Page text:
Petaluma Shop Owner Up in Arms Over Soil Testing

Gene Crazat is the owner of G & C Auto Body on Lakeville and has been fined $55,000 for failing to conduct groundwater testing under his shop


It’s not uncommon for businesses to pay for soil remediation to remove dangerous chemicals from their property before they build anything on the site.

But the owner of G & C Auto Body on Lakeville Highway says he’s victim of government bureaucracy that’s forcing him to spend thousands on groundwater testing after having received the green light from the city to build eight years ago.

“We got all the permits and removed the tank that had diesel in it,” said Gene Crozat, who owns seven other repair shops in the North Bay. “Back when we first were opening (on Lakeville), we dug down 17 feet, were told by the city that everything was fine and that we could build.”

But two years after opening, Crozat received a letter from state officials saying more monitoring was required, including groundwater testing, which would spot any evidence of petroleum hydrocarbons, a byproduct of gasoline.

“Government is so unreasonable and that's is why businesses are leaving California,” said Crozat. “They don’t think about how it will impact the businesses. They do it just because they can. Because they don’t close down and they don’t go out of business."

The county and the state both say Crozat ignored their orders to test the groundwater under his shop for years and have slapped him with $55,000 in fines in the process.

“The People of Sonoma County are entitled to know that their water is clean,” District Attorney Ravitch said in a prepared statement. “That means that individuals and businesses must take care to investigate and clean up underground storage tank sites quickly and completely."

Since Crozat has agreed to conduct groundwater testing, the state has suspended most of the fines. Still, the work will cost him $20,000, putting a dent in his bottom line. However, he doesn’t anticipate having to close the shop to do the work, which he hopes to complete over the next couple of months.

Barry Kruse December 17, 2012 at 05:11 PM
Wow, so even after finally getting the green light from our ridiculous bureaucratic process to build, they still came after him 2 years later with more requirements. Target better watch out. They'll be making up new requirements for years. Is the Government so incompetent that they don't know what hoops to make people jump through before the fact? Or do they just randomly make this stuff up to harrass people?
David Keller December 17, 2012 at 06:00 PM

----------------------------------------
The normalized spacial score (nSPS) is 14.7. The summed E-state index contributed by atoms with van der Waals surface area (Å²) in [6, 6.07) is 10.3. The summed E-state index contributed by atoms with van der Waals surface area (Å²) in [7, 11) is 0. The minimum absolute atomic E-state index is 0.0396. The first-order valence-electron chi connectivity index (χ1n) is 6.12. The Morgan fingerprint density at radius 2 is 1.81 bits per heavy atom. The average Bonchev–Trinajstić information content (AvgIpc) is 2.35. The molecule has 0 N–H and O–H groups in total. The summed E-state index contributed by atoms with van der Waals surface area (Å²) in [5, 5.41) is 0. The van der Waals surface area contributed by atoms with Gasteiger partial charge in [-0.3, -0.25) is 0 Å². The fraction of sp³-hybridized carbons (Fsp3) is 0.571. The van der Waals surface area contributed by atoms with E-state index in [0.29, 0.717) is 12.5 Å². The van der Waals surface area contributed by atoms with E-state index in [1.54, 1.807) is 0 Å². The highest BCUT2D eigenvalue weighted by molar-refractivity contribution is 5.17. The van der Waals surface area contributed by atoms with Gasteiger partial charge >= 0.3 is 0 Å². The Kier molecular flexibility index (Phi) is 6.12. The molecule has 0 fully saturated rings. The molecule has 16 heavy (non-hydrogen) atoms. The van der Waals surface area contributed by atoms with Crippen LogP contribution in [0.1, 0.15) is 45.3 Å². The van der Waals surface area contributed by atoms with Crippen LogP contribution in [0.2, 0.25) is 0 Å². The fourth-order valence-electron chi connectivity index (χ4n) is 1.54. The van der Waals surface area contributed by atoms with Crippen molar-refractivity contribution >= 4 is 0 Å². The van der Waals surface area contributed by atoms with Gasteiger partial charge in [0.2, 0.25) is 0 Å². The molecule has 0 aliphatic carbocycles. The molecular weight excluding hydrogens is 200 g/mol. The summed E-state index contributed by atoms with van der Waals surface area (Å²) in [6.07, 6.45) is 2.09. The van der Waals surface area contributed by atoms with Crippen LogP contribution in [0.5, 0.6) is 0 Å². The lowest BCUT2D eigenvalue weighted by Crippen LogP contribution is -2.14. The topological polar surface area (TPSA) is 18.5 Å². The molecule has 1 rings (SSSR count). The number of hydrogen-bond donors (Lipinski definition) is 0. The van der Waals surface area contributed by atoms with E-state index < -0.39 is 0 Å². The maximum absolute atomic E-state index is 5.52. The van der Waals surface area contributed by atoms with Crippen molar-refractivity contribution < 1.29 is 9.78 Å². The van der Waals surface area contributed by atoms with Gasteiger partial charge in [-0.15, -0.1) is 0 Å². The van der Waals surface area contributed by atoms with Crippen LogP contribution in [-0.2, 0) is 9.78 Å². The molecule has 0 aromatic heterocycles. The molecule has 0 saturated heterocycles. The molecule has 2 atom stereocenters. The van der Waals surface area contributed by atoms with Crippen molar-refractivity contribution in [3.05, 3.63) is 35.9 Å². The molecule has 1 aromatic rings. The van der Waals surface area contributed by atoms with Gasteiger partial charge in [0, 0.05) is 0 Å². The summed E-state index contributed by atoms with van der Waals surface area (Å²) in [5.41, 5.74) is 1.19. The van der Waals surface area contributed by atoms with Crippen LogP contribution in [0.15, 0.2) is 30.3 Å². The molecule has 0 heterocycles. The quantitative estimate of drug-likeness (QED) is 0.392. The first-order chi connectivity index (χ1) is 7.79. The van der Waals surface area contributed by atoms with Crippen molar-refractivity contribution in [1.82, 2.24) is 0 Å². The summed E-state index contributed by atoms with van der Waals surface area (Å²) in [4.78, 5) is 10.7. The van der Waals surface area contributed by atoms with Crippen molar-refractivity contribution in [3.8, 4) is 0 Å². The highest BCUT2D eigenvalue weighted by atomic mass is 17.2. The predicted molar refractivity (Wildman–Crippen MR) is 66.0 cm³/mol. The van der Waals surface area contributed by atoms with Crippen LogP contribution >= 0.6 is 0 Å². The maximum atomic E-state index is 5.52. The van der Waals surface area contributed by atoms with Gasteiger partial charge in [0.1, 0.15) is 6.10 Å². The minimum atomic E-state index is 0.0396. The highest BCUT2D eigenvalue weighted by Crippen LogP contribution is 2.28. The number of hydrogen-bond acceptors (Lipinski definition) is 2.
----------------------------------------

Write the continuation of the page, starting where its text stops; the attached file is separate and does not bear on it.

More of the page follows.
Apparently G&C was notified during their application process that the soils underneath their site were contaminated. They "ignored the [state and county] orders to test the groundwater under his shop for years". So the state and county did their job in a timely fashion. An additional frustrating part of the story is that the prior property owners both polluted the site and were not required to clean it up and monitor their work. As our mothers always told us, "clean up your own mess. Don't leave it for someone else to do." How is it that the prior property owner didn't get it cleaned up? How is it that G&C, when purchasing a polluted property, didn't get that as part of their deal? Didn't they do their due diligence in purchasing the parcel?
Steve Krautheim December 17, 2012 at 08:30 PM
Thank you Mr. Keller for setting the record straight. The problem is will they believe you. I do because I have been through the process of cleaning up a site; while working for a public agency.
The Fool December 18, 2012 at 02:34 AM
And while I am sure Mr. Crozat is frustrated, regulation serves the public interest. I would rather have a clean water than dangerous pollution. The degree to which businesses are leaving California is debatable, even more so than his overused assertion that upholding the law somehow equals "bad for business." Taken to its logical conclusion, we'd find ourselves back in the "Jungle" with few laws and limited enforcement. It's not worth it and his attitude is pretty immature, frankly.
Celeste Dobbins December 18, 2012 at 09:08 PM
It is not right to approve a building and then ask for further testing. It's the "after the fact" that makes this wrong. I dont know about you , if I had to pay $20,000 for testing on already approved property , I'd be out of business. This is just wrong!


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